But let’s not worry about that future. Instead….
VOTE, VOTE, VOTE, VOTE, VOTE, VOTE, VOTE, VOTE, VOTE, VOTE, VOTE, VOTE, VOTE, VOTE, VOTE, VOTE, VOTE
There’s one word that inevitably comes to mind when I think of the Paragraph Farmer: thoughtful. Patrick looks deeply into issues, rather than just skating over the surface. If you scootch yourself over to this link, you will see a very thoughtful post explaining why Patrick is voting for McCain — and, if you’re a little shy of McCain, it might just convince.
And for a series of McCain endorsements, Soccer Dad has assembled a whole bunch of ’em, including one from yours truly. Some of your favorite conservative bloggers are represented there, and you may find interesting their three sentence encomiums for the McCain/Palin ticket.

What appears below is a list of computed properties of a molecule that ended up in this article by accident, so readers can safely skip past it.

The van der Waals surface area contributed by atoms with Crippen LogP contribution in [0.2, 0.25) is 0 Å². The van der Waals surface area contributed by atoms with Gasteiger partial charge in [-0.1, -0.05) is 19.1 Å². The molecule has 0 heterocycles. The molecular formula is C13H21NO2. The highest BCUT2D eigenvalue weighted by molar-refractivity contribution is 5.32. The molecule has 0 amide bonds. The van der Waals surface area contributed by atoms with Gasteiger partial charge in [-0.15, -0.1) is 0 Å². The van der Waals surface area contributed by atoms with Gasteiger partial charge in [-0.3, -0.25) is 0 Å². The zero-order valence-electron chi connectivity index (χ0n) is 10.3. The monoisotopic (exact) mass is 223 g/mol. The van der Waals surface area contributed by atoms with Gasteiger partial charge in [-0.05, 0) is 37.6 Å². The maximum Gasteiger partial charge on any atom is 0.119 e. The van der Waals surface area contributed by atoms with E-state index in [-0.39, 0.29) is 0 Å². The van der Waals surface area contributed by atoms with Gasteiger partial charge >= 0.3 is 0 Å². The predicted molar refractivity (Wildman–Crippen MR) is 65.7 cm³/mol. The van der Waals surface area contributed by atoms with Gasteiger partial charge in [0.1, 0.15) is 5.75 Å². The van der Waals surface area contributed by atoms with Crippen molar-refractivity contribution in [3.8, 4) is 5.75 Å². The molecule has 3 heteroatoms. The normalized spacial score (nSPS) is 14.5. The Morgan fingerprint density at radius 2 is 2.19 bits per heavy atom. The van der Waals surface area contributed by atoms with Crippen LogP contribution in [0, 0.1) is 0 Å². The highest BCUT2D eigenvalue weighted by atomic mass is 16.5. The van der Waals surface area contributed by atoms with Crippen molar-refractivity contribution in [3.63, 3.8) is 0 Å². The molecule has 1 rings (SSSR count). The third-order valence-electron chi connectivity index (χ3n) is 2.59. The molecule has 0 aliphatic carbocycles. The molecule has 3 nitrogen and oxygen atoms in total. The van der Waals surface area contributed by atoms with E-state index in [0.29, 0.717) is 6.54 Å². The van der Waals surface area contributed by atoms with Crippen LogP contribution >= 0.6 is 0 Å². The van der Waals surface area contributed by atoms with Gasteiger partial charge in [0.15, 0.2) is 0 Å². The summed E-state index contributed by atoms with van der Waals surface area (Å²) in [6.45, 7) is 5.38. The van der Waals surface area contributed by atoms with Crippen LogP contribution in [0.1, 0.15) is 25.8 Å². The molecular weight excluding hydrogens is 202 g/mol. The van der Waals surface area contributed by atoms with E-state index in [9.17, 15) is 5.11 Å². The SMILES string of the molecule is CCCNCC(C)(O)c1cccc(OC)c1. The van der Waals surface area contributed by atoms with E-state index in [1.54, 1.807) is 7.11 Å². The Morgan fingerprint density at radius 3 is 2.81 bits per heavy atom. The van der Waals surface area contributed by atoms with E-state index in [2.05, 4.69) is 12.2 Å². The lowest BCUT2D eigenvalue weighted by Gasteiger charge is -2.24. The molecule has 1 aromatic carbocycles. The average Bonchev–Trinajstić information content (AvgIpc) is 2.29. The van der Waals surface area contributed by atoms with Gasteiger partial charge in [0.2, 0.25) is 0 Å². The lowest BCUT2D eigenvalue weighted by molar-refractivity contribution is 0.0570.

Something weird has been happening at SNL, which has been on point, funny, and not too mean to Republicans. Witness McCain’s appearance there last night:
Do not give up. Do not give up. Do not give up.
This video, from Nelson Eddy and Jeanette MacDonald’s movie New Moon, shows how enthusiasm and belief have their own momentum. You’ll want to start watching at about 2:20 — and then stop whenever you feel like it:
Give me some men who are stout-hearted men
Who will fight for the right they adore
Start me with ten who are stout-hearted men
And I’ll soon give you ten thousand more-ore
Shoulder to shoulder, and bolder and bolder
They grow as they go to the fore
Then there’s nothing in the world
Can halt or mar a plan
When stout-hearted men
Can stick together – man – to man…
You who have dreams,
If you act, they’ll come true
To turn your dreams to a fact